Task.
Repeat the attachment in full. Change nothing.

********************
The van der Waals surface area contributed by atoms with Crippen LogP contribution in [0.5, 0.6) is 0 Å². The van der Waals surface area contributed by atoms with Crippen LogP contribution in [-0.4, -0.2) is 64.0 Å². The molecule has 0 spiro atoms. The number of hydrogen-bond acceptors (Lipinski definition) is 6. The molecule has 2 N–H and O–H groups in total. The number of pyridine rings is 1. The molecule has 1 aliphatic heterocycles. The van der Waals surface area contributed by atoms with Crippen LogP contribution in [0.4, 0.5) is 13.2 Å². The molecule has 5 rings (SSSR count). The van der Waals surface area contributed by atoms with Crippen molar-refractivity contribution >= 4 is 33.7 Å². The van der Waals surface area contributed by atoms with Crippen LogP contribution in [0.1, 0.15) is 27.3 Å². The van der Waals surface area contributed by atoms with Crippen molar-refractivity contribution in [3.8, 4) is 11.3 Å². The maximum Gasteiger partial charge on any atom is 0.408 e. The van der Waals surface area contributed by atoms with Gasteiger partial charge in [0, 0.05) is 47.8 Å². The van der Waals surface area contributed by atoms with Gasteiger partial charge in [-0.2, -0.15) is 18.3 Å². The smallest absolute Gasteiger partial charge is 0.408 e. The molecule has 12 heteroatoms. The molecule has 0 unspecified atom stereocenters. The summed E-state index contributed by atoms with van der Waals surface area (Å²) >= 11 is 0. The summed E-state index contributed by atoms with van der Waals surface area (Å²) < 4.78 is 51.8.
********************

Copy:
The van der Waals surface area contributed by atoms with Crippen LogP contribution in [0.5, 0.6) is 0 Å². The van der Waals surface area contributed by atoms with Crippen LogP contribution in [-0.4, -0.2) is 64.0 Å². The molecule has 0 spiro atoms. The number of hydrogen-bond acceptors (Lipinski definition) is 6. The molecule has 2 N–H and O–H groups in total. The number of pyridine rings is 1. The molecule has 1 aliphatic heterocycles. The van der Waals surface area contributed by atoms with Crippen LogP contribution in [0.4, 0.5) is 13.2 Å². The molecule has 5 rings (SSSR count). The van der Waals surface area contributed by atoms with Crippen molar-refractivity contribution >= 4 is 33.7 Å². The van der Waals surface area contributed by atoms with Crippen LogP contribution in [0.1, 0.15) is 27.3 Å². The van der Waals surface area contributed by atoms with Crippen molar-refractivity contribution in [3.8, 4) is 11.3 Å². The maximum Gasteiger partial charge on any atom is 0.408 e. The van der Waals surface area contributed by atoms with Gasteiger partial charge in [0, 0.05) is 47.8 Å². The van der Waals surface area contributed by atoms with Gasteiger partial charge in [-0.2, -0.15) is 18.3 Å². The smallest absolute Gasteiger partial charge is 0.408 e. The molecule has 12 heteroatoms. The molecule has 0 unspecified atom stereocenters. The summed E-state index contributed by atoms with van der Waals surface area (Å²) >= 11 is 0. The summed E-state index contributed by atoms with van der Waals surface area (Å²) < 4.78 is 51.8.